When I got my last phone, a SE k850i, I was recommended to charge it fully once before I even turned it on. Does this apply today as well, for my coming HTC Desire HD?
Why was I recommended to do so in the first place?
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All newer phones use Lithium polymer batteries.
To decrease their aging they are intended to be stored at 40% charge. This means when you receive your phone it should be at 40% charge, otherwise they will have aged your battery for you. (you are probably used to the effects of aging, like a 2 year old phone seeming to have very short battery life). When you get your phone you can use it until it is discharged, but they normally say 'charge it' because people will not notice the partial charge.
You should not fully worry about fully discharging, this is superstition to earlier battery technologies. Fully discharging a lithium battery is one of the best ways to make it fail. below a certain charge they will have their overcharge protection circuitry fail and you cannot charge it at all. I have seen studies that show that this makes up more than 75% of "failed" lithium batteries.
Lithium batteries have a set number of charge discharge cycles before they fail. This might be a number like 500 cycles. You actually get more like 1000 cycles if you only discharge to 50% before recharge. Lithiums really do not like a deep discharge, I cannot stress this enough.
If you would like more information about lithium battery technology let me know, I can get you many links, just drop me a comment. I have a few answers on the electronics and robotics stack exchange about it.
For example, my Lenovo laptop will not apply a charge to the battery unless it is under 97%. When it does charge the battery it charges directly to 100%, then stops until the battery sags below 97%. Many laptops did not do this, on most just applying charge if it is not 100%. This would put the battery through thousands of charge cycles in a week when you are not using the battery. This ages a battery quickly.
If your phone maker took the time and paid the extra cash then your phone will stop charging once it reaches full charge and just power the system from the wall outlet. It is significantly more likely that your phone is charging your battery on a short cycle and aging it thoroughly.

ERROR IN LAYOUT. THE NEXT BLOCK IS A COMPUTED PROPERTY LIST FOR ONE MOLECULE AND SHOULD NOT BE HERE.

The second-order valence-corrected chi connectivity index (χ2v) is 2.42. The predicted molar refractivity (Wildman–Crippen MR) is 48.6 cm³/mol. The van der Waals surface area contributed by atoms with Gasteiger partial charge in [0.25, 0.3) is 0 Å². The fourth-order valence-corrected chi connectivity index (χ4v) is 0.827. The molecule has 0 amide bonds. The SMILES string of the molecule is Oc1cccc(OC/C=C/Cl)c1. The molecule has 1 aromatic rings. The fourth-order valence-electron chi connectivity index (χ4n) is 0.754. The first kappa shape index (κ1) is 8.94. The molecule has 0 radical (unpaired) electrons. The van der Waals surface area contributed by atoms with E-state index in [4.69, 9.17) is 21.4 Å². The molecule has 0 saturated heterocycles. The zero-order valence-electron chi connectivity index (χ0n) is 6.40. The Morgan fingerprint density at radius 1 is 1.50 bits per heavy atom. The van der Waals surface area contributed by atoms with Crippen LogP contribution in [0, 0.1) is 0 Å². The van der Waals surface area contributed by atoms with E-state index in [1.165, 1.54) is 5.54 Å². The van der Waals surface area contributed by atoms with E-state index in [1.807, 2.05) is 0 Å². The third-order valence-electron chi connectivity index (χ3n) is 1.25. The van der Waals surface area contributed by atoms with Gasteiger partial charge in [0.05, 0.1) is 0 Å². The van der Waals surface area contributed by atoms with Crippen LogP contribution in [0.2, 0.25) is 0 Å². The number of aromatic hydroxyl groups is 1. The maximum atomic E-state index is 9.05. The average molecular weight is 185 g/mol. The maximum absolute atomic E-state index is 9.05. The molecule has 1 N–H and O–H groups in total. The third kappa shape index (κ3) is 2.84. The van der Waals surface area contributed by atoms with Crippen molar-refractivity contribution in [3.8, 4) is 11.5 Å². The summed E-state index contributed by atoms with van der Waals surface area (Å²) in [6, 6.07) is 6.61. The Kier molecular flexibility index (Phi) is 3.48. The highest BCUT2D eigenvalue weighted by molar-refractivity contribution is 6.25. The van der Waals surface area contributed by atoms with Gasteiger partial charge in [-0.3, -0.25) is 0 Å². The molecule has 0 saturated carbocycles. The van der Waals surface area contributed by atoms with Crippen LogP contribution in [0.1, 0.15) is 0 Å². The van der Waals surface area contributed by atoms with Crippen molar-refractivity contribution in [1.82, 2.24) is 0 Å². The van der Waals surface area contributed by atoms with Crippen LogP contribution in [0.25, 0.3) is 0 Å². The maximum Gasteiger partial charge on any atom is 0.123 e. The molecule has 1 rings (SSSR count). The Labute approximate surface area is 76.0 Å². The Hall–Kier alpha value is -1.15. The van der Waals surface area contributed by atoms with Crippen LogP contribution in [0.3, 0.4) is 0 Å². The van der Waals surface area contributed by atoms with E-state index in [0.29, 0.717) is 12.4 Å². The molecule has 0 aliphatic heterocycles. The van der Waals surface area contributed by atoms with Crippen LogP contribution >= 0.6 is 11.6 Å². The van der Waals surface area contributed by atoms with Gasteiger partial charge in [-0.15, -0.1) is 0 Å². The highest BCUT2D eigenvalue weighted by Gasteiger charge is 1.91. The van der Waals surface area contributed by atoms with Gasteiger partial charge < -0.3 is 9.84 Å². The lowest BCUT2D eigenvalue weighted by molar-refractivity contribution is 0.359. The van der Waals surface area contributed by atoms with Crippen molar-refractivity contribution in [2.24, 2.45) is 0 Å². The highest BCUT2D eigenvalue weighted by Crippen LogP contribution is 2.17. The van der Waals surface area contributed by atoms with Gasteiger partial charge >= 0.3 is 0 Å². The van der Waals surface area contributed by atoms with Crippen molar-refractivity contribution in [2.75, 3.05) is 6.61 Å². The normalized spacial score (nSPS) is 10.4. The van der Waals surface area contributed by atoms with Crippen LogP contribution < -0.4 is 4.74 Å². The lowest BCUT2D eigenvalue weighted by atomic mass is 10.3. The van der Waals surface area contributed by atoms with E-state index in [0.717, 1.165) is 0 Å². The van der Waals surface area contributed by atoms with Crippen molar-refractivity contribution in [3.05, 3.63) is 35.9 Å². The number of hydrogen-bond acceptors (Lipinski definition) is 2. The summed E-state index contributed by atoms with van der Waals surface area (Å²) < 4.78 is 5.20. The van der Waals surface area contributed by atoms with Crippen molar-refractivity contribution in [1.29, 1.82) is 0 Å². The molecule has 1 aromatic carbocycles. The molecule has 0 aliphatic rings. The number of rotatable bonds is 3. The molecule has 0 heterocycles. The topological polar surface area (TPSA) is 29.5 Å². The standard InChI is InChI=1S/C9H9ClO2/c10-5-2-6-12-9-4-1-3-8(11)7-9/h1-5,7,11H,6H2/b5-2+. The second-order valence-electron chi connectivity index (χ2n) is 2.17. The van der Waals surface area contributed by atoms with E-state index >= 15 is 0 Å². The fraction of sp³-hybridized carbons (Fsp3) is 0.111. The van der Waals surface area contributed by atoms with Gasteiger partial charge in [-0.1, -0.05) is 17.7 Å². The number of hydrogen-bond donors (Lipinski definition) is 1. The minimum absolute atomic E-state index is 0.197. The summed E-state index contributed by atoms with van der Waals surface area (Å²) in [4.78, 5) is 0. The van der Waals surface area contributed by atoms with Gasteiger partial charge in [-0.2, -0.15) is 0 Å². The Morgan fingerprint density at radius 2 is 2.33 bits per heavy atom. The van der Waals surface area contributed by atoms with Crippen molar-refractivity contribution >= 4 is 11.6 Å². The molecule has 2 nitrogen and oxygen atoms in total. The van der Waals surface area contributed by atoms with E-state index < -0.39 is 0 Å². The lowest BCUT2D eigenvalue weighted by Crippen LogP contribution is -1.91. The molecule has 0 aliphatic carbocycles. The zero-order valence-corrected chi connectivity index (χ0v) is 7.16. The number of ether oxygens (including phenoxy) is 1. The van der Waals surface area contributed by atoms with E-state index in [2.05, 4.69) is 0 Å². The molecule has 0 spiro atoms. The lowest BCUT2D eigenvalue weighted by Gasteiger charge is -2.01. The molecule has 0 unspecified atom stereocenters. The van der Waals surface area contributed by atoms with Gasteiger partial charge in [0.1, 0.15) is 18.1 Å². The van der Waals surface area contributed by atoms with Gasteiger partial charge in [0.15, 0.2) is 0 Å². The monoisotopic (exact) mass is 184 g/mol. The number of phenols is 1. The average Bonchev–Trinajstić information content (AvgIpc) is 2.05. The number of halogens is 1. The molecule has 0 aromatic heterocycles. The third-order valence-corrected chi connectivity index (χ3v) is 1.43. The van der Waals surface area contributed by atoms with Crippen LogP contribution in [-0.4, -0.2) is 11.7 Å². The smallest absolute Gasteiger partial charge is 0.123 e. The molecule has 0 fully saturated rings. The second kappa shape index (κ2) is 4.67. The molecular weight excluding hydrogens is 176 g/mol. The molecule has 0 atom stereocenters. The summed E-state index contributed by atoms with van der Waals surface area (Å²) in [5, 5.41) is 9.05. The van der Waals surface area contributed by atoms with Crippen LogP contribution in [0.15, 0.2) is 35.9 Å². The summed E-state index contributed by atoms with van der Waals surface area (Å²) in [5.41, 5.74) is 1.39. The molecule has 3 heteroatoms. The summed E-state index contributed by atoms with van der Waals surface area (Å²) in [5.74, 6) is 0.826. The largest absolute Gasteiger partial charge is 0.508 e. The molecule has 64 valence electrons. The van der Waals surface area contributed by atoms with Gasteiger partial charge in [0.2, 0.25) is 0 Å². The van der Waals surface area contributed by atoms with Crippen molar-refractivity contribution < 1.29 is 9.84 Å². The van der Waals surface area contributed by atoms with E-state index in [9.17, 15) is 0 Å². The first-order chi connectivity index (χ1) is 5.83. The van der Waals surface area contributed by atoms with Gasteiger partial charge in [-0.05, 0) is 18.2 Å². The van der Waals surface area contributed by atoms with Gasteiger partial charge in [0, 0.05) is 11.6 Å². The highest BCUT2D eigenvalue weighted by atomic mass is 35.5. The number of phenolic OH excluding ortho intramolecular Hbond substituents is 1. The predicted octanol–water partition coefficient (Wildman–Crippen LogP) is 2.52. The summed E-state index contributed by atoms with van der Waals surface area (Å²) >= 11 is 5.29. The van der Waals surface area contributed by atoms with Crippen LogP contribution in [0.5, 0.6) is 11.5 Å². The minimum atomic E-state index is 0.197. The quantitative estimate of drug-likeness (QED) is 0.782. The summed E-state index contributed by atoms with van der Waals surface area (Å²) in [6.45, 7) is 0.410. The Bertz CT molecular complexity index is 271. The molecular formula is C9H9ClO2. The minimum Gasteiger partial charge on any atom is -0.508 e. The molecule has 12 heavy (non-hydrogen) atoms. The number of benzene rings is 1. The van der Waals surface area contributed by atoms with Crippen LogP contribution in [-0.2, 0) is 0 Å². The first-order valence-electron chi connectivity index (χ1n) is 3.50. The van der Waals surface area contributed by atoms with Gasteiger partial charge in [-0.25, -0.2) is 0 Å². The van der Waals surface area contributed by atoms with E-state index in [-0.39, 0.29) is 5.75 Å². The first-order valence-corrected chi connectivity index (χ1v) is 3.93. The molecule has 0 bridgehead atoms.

Some people have some confusion from some of the myths that go about. The primary one is memory. As Battery University will say, this is mostly extinct, and actually applies to nickel-cadmium batteries. As was stated in a comment about crystals Battery university has in reference to nickel-cadmium:
With memory, the crystals grow and conceal the active material from the electrolyte. In advanced stages, the sharp edges of the crystals penetrate the separator, causing high self-discharge or electrical short.
Now, talking about Lithium batteries, which your phone uses, there is even more difference. To quote them battery university directly from their simple guidelines:
Avoid frequent full discharges because this puts additional strain on the battery. Several partial discharges with frequent recharges are better for lithium-ion than one deep one. Recharging a partially charged lithium-ion does not cause harm because there is no memory. (In this respect, lithium-ion differs from nickel-based batteries.) Short battery life in a laptop is mainly cause by heat rather than charge / discharge patterns.
I understand how this may go against what you have been taught, but I am someone who not only has researched this, but uses lithium batteries in my day to day work as an engineer.
Most of the time, yes you have to charge the phone fully and then sometimes fully discharge it the first time you use it. Most of the time you'll be fine with the phone turned on while you charge it the first time, as long as it gets fully charged before unplugging it.
There are a few reasons for this, some historical, some practical. The historical reason is that with older battery tech, the battery had to go through a full charge/discharge cycle in order to keep the battery life high. Phones would be shipped with batteries that only had enough power in them for initial set-up, forcing the owner to do a full charge when they got home. The practical reason is that batteries don't maintain their charge indefinitely when they're unplugged, so although your phone may have been shipped with a battery that started off with a full charge, by the time it gets to you, it may already be very low.